We have never once worried that he would be executed in an alley on his way home from school.


Posted in Family Life | Tagged , , | Leave a comment

Feminism in the Sandwich Generation

The other day my daughter asked me if I thought Winnie the Pooh was sexist because it only has one female character. I told her that any individual work only having one, or or even no, female characters wasn’t sexist. The problem is that the accepted canon of children’s literature doesn’t have equal representations of girls and women.

What I was thinking was, “Eleven seems a little young to be analyzing your childhood.”

Later, we were looking at pictures of her Halloween costume and I said, “I don’t know, you’re awfully pretty to be Ursula.” She said, “Mommy, Ursula is beautiful. She’s evil, but she’s beautiful, the two don’t have anything to do with each other.”

That night before bed she asked me if Peter Pan passed the Bechdel test. I said I wasn’t sure. She thought maybe Tiger Lilly and Tinkerbell might have some conversation at some point.

It was clear that she wanted the story she loves to pass so I told her, “You know honey, it’s not a real test, it’s just something a writer made up as a joke with a friend. Passing or not passing doesn’t make a work sexist or not sexist and just because a work is sexist doesn’t mean you can’t enjoy it.”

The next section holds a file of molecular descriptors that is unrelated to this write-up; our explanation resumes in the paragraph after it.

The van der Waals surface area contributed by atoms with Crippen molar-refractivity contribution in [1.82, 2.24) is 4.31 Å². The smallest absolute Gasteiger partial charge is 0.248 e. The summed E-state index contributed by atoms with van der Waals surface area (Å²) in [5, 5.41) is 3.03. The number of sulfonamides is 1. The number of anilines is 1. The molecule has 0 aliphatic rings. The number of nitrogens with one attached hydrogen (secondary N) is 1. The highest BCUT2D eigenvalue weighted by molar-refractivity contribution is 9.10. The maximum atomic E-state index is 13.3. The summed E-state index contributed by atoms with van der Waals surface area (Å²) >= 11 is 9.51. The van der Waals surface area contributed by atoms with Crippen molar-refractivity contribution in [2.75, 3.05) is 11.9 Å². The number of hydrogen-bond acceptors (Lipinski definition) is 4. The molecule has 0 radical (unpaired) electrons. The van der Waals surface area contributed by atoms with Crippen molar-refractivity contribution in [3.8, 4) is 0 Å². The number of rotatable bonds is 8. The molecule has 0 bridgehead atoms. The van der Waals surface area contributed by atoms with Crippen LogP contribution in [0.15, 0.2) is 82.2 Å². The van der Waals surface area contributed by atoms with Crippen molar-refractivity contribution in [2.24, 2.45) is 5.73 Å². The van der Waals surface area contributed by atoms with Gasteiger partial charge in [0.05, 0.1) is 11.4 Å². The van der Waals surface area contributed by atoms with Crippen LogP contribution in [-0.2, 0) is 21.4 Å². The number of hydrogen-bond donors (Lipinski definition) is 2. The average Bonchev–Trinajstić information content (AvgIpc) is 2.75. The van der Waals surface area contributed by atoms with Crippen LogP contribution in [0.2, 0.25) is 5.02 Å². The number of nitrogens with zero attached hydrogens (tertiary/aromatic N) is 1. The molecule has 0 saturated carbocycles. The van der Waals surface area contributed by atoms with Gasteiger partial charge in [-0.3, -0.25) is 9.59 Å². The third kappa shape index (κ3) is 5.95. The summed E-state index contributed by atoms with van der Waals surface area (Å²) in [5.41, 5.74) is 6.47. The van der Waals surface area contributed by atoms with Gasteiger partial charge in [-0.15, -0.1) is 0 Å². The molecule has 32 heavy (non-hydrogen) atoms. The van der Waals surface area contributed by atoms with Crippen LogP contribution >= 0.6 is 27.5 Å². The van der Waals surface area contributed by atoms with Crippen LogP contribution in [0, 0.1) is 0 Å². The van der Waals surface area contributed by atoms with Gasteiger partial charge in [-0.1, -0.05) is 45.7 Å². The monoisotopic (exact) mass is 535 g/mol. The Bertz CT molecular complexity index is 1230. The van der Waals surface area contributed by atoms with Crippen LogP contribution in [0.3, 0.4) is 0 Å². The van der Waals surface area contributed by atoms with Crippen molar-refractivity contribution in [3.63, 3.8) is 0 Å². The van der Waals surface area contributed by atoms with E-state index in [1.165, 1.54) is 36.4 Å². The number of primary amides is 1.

The next day I heard Gloria Steinem interviewed on Fresh Air (or as my best friend and I like to say, FRESH! AIIIIIR!). In the part of the  interview that I heard, Steinem repeatedly talked about the apex of life being from 20-52. She said at 50 women were done raising their children and could return to the way they felt at 9 of 10, free of the constraints of gender.

I’m 46. When I am 50 my children will be 13 and 15. My friend is 50, her youngest child is 6. Most 50 and almost 50 and recently 50 year olds I know are still pretty much in the thick of things, raising children, looking for jobs, wondering what to wear, entering the dating market or working on their marriages.  We are nowhere near free of the constraints of gender.

Speaking of those marriages, Steinem’s newest book includes a passage that essentially says that liberal women who don’t support Hillary Clinton are unhappy with their own marriages.

I can not think of Steinem without thinking of my own second wave feminist mother, a few years younger than Steinem. As a teenager I often asked my mother questions such as, “Why did you get married so young if you weren’t ready?” and “Why did you change your name if you didn’t want to?” She would answer, “That’s just what people did.” And I remember, (with some shame now), throwing Gloria Steinem in her face. “Gloria Steinem didn’t get married.” “Jane Fonda didn’t change her name.”